The horse looked worse than when he had left Creekwood in the first place. You can see the difference by the above 3 pictures that were taken when the horse arrived back at Creekwood Farm. Compare those with the one at the very top. It was taken at Hope for Horses when they did his intake after taking him from Rose. It's from the country records. While the picture quality isn't great, it's still obvious the horse was carrying more weight then than he was 6 weeks later.

There was a problem with the trailer ride too. The horse wolfed down a handful of food that had been in the trailer. From that the horse choked. The horse got off the trailer convulsing from the choke.

There's been a lot of accusations about this incident with the horse choking. Fingers pointed from Hope for Horses have blamed it on Rose saying she gave him the food so she caused the problem.

For me, I think putting the focus on the choking incident is a diversion to get away from the real issue, the condition of the horse. And the condition of the horse certainly plays a big role in the horse choking in the trailer in the first place would be my guess. If the horse didn't feel like he was starving for food he never would have gobbled food down in such a manner as to cause this type of choke in the first place. (This conclusion would be based on the fact the horse did not wolf his food down when he was first rescued. Despite his terrible condition, he ate his food at a normal rate.)

I think if a horse is so hungry that it can't have any food in front of it to travel because it will wolf it down and run the risk of choke, there is really something wrong. I transport my horses all the time with food in front of them. It's even recommended by some experts to help alleviate stress on trailer rides. So why should it be an issue as the Hope for Horses people implied against Rose?

In my book that would go onto the people who had been responsible for the care and feeding of that horse. They would be the ones responsible for the horse being that hungry. In this case that would be Hope for Horses. Wouldn't you say?

But again, let's not get lost in who caused the choke. The real question is why was the horse returned from a rescue in worse shape than when he was taken from the Good Samaritans? And why would an agency that took care of a rescue horse in such a manner still be considered for further work for the county?

This story isn't over yet..........

To be continued......................


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  1. Not all counties have the funds to reimburse the 501 rescues for the care of the animals the rescue takes in. It's also not public knowledge which counties have the budget for it and which do not. They also only have to reimburse legitimate 501's. I was NOT aware that HFH was not in compliance. If it were me, I'd report them to the SOS and the IRS. It's fraud to take in donations as a 501 if you are not one.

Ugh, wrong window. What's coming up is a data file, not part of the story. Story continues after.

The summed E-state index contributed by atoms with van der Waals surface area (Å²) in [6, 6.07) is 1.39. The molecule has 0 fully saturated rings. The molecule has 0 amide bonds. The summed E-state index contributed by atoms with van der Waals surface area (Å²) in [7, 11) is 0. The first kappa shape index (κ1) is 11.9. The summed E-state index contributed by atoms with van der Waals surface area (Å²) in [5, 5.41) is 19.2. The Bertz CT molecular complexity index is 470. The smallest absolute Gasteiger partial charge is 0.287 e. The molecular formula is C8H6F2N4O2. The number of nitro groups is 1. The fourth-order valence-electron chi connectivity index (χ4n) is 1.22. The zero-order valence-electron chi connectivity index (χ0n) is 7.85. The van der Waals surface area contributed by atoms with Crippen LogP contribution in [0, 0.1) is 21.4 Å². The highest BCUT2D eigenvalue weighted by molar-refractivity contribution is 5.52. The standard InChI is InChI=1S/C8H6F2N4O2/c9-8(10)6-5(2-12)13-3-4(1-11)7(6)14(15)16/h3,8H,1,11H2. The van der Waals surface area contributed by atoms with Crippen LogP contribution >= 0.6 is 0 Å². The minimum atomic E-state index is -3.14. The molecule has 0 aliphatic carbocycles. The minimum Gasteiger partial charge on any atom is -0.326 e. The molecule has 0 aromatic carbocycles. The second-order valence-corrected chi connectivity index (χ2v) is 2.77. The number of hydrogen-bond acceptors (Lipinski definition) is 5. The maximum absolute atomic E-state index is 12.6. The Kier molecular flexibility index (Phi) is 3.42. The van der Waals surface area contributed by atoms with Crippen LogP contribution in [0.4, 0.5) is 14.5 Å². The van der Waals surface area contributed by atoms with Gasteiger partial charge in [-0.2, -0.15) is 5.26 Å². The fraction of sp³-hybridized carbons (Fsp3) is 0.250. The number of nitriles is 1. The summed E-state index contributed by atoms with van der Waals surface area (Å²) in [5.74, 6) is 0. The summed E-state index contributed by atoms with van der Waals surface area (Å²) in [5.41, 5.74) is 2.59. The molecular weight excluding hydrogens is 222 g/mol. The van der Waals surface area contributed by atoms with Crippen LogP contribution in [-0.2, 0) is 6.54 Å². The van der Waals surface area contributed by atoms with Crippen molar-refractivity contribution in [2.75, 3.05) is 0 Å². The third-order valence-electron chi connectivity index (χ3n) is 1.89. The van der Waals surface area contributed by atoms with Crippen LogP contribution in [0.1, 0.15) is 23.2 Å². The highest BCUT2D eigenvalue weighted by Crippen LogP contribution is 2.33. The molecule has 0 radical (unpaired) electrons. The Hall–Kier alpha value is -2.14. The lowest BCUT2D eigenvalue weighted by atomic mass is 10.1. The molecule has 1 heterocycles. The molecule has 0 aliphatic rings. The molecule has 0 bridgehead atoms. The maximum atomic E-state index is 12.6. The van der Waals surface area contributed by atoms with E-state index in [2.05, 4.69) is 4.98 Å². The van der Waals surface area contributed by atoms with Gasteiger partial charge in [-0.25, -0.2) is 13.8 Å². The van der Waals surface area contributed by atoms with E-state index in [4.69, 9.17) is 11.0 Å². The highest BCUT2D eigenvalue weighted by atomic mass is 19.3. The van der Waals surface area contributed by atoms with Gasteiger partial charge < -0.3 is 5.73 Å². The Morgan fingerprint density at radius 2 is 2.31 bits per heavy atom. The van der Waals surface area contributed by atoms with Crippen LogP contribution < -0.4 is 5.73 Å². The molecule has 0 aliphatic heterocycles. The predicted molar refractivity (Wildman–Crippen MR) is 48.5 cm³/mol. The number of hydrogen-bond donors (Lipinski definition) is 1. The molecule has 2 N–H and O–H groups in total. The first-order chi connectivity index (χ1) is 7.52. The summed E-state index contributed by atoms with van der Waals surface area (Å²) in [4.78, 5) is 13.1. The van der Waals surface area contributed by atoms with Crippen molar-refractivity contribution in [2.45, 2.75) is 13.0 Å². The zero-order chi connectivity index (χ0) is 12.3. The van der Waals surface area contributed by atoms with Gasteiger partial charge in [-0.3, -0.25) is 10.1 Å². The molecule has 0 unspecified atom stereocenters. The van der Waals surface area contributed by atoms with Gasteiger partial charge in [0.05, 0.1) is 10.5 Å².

As for the rest. Well, I wrote in my blog what most of the problem was, from my point of view. From what I have seen anyway. In short the whole problem was yes, greed - $4500 wow- the 'feel good flash' and pride.

    Bottom line though, there was no reason for why that this horse came back in worse shape, no excuse. None. They (HFH)neglected this horse just as much if not more so than the original person who had this horse did. (not Rose). No reason other than pure and simple neglect.

    HFH can say what they want, but the proof is there. They neglected this horse, one they supposedly rescued. The horse had to be rescued from the rescue, IMO, HFH needed to have neglect charges pressed against them.

    It's things like this that make people hesitant to help horses, hesitant to foster for the 501 Rescues, hesitant to get involved in anyway. It's one of the reasons I don't do as many rescues anymore, too many people thinking they know what's best when they really have no clue.

    I do think that the listed owner did not do themselves any favors by refusing to release the registration certificate without payment. Word gets around and it will only reflect badly on them. I know who they are and I certainly won't deal with them in the future.

  2. LOC, I think from the sounds of it the purchase was about making things legitimate enough that it couldn't be contested by HFH or the county. It was a way to protect the horse and Rose.